Story URL: http://news.medill.northwestern.edu/chicago/news.aspx?id=215285
Story Retrieval Date: 2/1/2015 7:13:33 AM CST
The Chicago Park District has commemorated Black History Month this month by highlighting the 44 parks across the city that take their names from African Americans who have made significant contributions to Chicago, America and the world.
The latest honor was bestowed upon Hattie B. Kay Williams, 1922-1990, and Izora Davis, 1952-2006, just nine months ago when Park No. 532 at 4101 S. Lake Park Ave. was given a more personal name - Williams-Davis Park. Both women were community activists in Chicago who dedicated themselves to improving the lives of underprivileged citizens. The request to name the park after them was made by Davis’ sister, Julia Liddell, in 2011.
The Park District manages 580 parks, leaving some residents to ask why so few are named after black people and why most of them are found on the South Side.
“I don’t see any parks named after blacks on the North Side,” said a black Lake View resident who asked not to be identified. “We don’t all live on the South Side. We are diverse. We live all over.”
An accurate number of the parks named after people of other ethnicities could not be obtained from the park district.
While a few African American-named parks do exist on the North Side, Dr. Martha Biondi, director of graduate studies and associate professor of African American studies and history at Northwestern University, said the underrepresentation reflects social and residential segregation.
“Blacks have had restricted access to parks,” Biondi said. “ In some ways the ability of black Chicagoans to get parks named after blacks is probably of more recent vintage than whites.”
“And, then, who are the officials making the decisions?,” Biondi asked. “Predominantly white. This wasn’t a priority for them.”
Marta Juaniza, assistant press secretary at the park district, said the naming of parks in Chicago after influential black Americans began in the 1960s. Biondi said that came on the heels of the Civil Rights Movement that sought to outlaw racial discrimination against blacks.
“The Chicago Park District generally does not solicit naming,” Juaniza said. The public is allowed to propose names to the park district’s board of commissioners.
“Naming parks after African Americans recognizes the black contribution in Chicago, the black experience in Chicago,” Biondi said. “That it’s longstanding, that it’s diverse, that it’s a story of achievement and struggle.”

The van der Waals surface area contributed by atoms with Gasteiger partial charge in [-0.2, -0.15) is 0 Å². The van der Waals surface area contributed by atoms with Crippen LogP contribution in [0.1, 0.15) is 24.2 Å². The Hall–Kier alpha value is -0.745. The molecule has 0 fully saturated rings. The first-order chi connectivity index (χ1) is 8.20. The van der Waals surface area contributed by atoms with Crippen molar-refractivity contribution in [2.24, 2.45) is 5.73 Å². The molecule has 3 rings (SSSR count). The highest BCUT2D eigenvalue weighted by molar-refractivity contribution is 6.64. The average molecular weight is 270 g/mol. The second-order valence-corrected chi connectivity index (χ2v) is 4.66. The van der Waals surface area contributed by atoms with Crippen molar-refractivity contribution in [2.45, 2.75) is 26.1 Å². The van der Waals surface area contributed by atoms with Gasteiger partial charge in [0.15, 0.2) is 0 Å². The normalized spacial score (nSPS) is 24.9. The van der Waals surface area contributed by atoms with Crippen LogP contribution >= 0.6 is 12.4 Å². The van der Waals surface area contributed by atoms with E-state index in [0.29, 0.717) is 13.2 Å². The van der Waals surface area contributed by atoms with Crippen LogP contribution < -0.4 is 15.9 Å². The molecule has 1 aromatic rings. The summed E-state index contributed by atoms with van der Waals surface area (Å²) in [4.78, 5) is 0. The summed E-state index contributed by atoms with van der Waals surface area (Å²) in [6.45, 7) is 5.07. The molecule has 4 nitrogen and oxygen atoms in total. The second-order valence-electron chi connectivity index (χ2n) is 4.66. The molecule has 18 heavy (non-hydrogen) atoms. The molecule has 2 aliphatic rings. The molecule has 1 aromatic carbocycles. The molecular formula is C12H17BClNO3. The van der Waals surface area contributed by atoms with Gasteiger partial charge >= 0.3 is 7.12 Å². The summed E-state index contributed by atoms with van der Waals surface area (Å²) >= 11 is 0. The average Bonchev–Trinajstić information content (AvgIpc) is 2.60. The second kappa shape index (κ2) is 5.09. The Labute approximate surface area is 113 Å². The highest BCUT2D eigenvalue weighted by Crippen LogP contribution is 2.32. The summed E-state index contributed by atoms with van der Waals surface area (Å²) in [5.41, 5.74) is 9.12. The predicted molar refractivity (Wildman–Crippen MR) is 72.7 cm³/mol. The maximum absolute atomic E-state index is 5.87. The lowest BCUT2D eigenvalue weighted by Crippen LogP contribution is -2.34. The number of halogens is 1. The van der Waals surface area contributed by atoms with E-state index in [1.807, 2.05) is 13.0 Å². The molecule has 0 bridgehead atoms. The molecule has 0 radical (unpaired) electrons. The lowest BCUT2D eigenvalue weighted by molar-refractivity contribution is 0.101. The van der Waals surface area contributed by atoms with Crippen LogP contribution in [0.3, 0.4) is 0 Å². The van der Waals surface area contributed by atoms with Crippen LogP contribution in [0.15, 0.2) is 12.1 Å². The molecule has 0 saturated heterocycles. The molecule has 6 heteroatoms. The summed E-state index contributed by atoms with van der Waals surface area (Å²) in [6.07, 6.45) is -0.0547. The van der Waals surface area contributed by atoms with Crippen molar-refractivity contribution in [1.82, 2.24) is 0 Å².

Gwendolyn Brooks Park, at 4534-40 S. Greenwood Ave., pays tribute to one of Chicago’s most acclaimed and beloved poets. Brooks, 1917-2000, won the Pulitzer Prize for Poetry in 1950. She was appointed Poet Laureate of Illinois in 1968 and Poet Laureate Consultant in Poetry to the Library of Congress in 1985.
Cole Park, located at 361 E. 85th St., salutes world famous singer Nat King Cole, 1919-1965, who grew up in the Bronzeville neighborhood of Chicago. In 1957, Cole became the first African American to host his own weekly network television show.
“I grew up listening to him singing songs that everyone loved,” said Emmy award-winning broadcaster Ray Metoyer, who is based in Atlanta. “Then, he got a chance to host a show and people loved it. I watched the show with my family and was so proud to see a black man host a show.”
Harold Lee Washington, 1922-1987, was Chicago’s first African American mayor, who served from 1983 until his death in 1987. Washington Park at 5200 S. Hyde Park Blvd. pays tribute to him.
Not all of the parks were named after blacks who made their names in Chicago.
Dr. Daniel Hale Williams, 1858-1931, performed the world’s first successful open heart surgery in 1893. Williams Park is at 2710 S. Dearborn St.
Bessie Coleman Park, at 5445 S. Drexel Ave., is named after the nation’s first African American female pilot.
Baseball great Jackie Robinson was the first African American to play major league baseball when he was signed with the Brooklyn Dodgers in 1947. His name has been memorialized at Robinson Park, 10540 S. Morgan St.
The most famous of the honorees, Civil Rights Activist Martin Luther King Jr., 1929-1968, is celebrated at the Martin Luther King Jr. Park and Family Entertainment Center at 1200-1222 W. 77th St.
The Park District will host a series of events in February to celebrate Black History Month.